Give the grass a mow to help it grow

It is almost that time of year when we start to mow our lawns. I find it to be great exercise rather than a chore to cross off the weekly list. There is nothing like the smell of a freshly mowed lawn. Here are some suggestions about how to keep the lawn healthy while enjoying a freshly mowed lawn.

Healthy lawns have fewer disease, pest and insect problems. Healthy lawns are high maintenance. Like life, timing is everything with keeping the lawn healthy.

One easy reminder before starting to mow for the season, is to be sure to only mow off 1/3 of the blade of grass each and every time you mow. Why? The grass becomes stressed. Removing more than 1/3 of the blade each time encourages the grass roots to dry out and to have fewer cells to use for photosynthesis. Even though we fertilize the lawn, grass still transforms sunlight or radiant energy into sugars and starches for food.

Keeping the mower at a consistent height can help you with the removal of 1/3 of the blade only if, you consistently mow at regular intervals. If you decide to skip mowing for a week, the grass keeps growing taller blades. Then you are long past removing a 1/3 of the blade. If this happens, you could always mow and cut off some of the blade. Then return in a couple of days with the mower at three to three and a half inches and mow again. I am assuming you have not allowed your grass to grow several inches tall such as eight or nine inches or more. If the grass is about four and a half or even five inches, that is one thing. Any taller and it might as well be pasture.

Why is the number three or three and a half inches the proper height for grass in the summer? A three inch grass blade has the ability to shade the crown of each grass plant. This height will also allow the grass to hold more moisture. The greatest benefit on a very hot summer’s day is at three inches the grass can stay cooler. Benefiting from shade and coolness allows the soil moisture to go further. This is money in your pocket. Instead of watering frequently every day for 20 or 30 minutes, you can water maybe two or three times a week. In some cases, with clay soil, watering can be extended to maybe once or twice a week. Clay soils retain moisture longer, due to their structure.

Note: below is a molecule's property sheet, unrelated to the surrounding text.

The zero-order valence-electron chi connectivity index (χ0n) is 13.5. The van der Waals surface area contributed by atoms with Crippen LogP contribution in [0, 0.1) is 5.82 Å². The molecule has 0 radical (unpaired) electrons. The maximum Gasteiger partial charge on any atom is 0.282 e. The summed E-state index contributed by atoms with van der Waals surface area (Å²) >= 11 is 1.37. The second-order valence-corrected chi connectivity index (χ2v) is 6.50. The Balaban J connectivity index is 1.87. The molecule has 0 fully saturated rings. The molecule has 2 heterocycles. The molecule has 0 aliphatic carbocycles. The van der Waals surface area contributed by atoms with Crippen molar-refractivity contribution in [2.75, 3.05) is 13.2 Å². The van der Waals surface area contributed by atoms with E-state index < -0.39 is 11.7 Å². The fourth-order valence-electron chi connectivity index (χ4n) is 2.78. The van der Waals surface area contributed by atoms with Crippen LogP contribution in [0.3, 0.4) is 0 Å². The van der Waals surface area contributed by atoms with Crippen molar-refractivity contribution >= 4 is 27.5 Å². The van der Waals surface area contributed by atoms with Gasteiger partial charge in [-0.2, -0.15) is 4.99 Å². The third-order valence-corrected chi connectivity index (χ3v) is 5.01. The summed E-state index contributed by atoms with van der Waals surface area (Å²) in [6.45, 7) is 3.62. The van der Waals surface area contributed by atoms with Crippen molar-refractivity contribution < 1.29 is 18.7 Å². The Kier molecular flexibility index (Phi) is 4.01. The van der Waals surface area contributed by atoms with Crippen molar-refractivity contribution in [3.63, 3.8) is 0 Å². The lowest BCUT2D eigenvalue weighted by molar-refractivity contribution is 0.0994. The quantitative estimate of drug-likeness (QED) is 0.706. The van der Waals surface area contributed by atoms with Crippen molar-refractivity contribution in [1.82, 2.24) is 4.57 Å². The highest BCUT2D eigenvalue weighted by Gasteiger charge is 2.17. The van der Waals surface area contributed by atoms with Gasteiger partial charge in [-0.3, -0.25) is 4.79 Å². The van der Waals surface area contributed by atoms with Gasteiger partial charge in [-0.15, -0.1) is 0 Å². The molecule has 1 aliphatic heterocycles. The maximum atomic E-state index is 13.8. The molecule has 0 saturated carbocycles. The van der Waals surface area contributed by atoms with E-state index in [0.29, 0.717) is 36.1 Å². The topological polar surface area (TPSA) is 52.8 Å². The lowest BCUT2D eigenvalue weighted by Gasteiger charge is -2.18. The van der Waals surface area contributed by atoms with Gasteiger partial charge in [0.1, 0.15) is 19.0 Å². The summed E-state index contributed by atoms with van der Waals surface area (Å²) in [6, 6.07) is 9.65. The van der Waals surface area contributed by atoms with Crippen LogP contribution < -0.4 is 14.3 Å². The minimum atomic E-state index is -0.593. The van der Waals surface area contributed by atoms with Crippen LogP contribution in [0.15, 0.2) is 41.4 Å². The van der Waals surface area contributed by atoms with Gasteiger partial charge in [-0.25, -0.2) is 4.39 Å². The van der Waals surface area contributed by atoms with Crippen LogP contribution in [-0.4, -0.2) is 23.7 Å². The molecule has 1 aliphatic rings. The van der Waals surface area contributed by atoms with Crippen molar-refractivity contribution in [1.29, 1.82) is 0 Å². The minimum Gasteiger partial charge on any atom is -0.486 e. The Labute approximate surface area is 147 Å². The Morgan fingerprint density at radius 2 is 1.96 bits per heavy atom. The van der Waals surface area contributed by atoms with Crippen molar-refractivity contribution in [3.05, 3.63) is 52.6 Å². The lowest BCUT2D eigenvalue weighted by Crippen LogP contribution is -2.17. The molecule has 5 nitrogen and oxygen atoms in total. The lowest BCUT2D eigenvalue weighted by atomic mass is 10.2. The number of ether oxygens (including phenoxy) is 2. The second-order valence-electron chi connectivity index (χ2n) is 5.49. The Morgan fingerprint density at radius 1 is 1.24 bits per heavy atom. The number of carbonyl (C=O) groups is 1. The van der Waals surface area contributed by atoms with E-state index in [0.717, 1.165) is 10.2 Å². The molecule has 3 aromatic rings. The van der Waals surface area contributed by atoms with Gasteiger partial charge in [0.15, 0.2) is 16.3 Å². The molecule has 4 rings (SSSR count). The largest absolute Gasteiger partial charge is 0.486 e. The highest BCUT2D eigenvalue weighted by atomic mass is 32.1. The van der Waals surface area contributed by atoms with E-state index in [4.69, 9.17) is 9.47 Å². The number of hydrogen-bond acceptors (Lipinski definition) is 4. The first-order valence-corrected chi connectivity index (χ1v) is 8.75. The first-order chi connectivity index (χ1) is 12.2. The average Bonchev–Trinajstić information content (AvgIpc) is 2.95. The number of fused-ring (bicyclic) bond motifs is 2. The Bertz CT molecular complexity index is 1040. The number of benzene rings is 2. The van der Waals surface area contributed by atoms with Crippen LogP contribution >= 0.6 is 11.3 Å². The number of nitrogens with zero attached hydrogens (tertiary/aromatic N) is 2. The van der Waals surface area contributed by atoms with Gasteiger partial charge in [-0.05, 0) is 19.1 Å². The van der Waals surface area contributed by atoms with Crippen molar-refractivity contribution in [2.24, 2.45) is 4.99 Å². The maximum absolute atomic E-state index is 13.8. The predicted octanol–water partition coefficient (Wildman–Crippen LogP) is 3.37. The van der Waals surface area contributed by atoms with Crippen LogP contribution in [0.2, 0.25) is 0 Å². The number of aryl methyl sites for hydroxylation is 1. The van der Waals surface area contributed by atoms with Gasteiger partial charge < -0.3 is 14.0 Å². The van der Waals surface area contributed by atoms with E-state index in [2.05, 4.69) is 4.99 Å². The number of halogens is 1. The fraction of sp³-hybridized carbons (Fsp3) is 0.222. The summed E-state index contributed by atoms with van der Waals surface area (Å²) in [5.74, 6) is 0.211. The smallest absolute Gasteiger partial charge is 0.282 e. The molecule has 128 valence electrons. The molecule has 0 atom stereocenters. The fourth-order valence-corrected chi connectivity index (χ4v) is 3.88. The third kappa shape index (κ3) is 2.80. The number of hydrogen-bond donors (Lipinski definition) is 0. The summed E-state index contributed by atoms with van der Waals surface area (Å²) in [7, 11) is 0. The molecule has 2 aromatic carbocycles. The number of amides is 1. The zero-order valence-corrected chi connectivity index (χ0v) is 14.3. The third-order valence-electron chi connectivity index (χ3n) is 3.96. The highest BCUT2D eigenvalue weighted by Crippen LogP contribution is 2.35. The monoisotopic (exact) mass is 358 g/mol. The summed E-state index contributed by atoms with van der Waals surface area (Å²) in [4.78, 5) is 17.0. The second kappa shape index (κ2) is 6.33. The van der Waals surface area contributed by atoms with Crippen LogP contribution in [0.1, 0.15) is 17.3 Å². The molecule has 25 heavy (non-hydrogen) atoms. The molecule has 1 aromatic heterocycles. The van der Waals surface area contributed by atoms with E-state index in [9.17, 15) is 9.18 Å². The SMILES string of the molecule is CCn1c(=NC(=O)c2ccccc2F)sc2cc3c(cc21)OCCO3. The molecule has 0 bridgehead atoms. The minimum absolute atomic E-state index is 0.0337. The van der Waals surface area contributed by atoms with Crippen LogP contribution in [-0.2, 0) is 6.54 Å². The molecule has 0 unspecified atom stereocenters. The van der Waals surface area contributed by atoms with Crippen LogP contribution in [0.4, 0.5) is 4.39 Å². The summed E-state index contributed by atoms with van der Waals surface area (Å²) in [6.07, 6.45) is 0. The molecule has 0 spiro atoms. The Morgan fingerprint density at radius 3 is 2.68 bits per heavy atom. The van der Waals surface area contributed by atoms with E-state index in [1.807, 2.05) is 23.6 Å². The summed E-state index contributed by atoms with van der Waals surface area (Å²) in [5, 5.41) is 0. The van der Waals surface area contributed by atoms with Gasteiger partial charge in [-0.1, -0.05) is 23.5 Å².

Find out what type of soil structure you have. You can do this by getting a soil test done which is recommended every few years. Healthy grass needs the proper amount of water. Too much or too little causes issues. Again, improper watering causes stress on the grass. The best watering practice is to water deeply and less frequently. Understanding the soil’s structure gives you an indication of your soil’s water holding capacity. Sand drains quickly while loamy soils have good drainage while not draining too quickly. Loamy soils have more nutrients and moisture over sandy soils. Clay soils are high in nutrients but are dense and compact. Naturally, they will drain very slowly. So in terms of speed, sandy soil drains the quickest, then loam, then clay.

What is the best grass to grow in sandy soil? Fescue is the best grass for sandy soil. Kentucky bluegrass prefers a clay-loam mixture. Buffalo grass will grow in most any soil with the exception of very coarse sandy soils.

The grass will have a more developed and deeper root system in the soil when the grass is watered deeply and fertilized properly. The best time to fertilize your lawn is in September and October/November. This allows the roots to store the food in their root systems during the winter. This follows the natural cycle of how all plants behave in the fall. They send sugars and starches into the root system to store until conditions are right in the spring. Then these sugars and starches are used to grow vegetative growth in the spring. Adding more food/fertilizer on your turf in the spring increases the growth, adds to the mowing frequency, and does little to support a healthy root system. So late spring and early summer or summer fertilizations are not necessary. They stress the grass. This causes diseases such as dollar spot, leaf-spot and melting out diseases which are mostly spring diseases.

Here is how these diseases happen. You apply nitrogen to your turf in April or May when you start to see the grass growing. New grass blades begin to grow. New grass is vulnerable and more susceptible to disease. These diseases lie dormant in the soil until there is a change in weather or temperature. Applying more nitrogen to the grass encourages more new grass blades to grow. Then you have more grass that is susceptible to disease. This adds up to creating the environment to keep the disease cycle going. The grass is not actively growing in the fall as it is in the spring. This means there is less grass susceptible to disease. The grass behavior in the fall is to store food in the root system.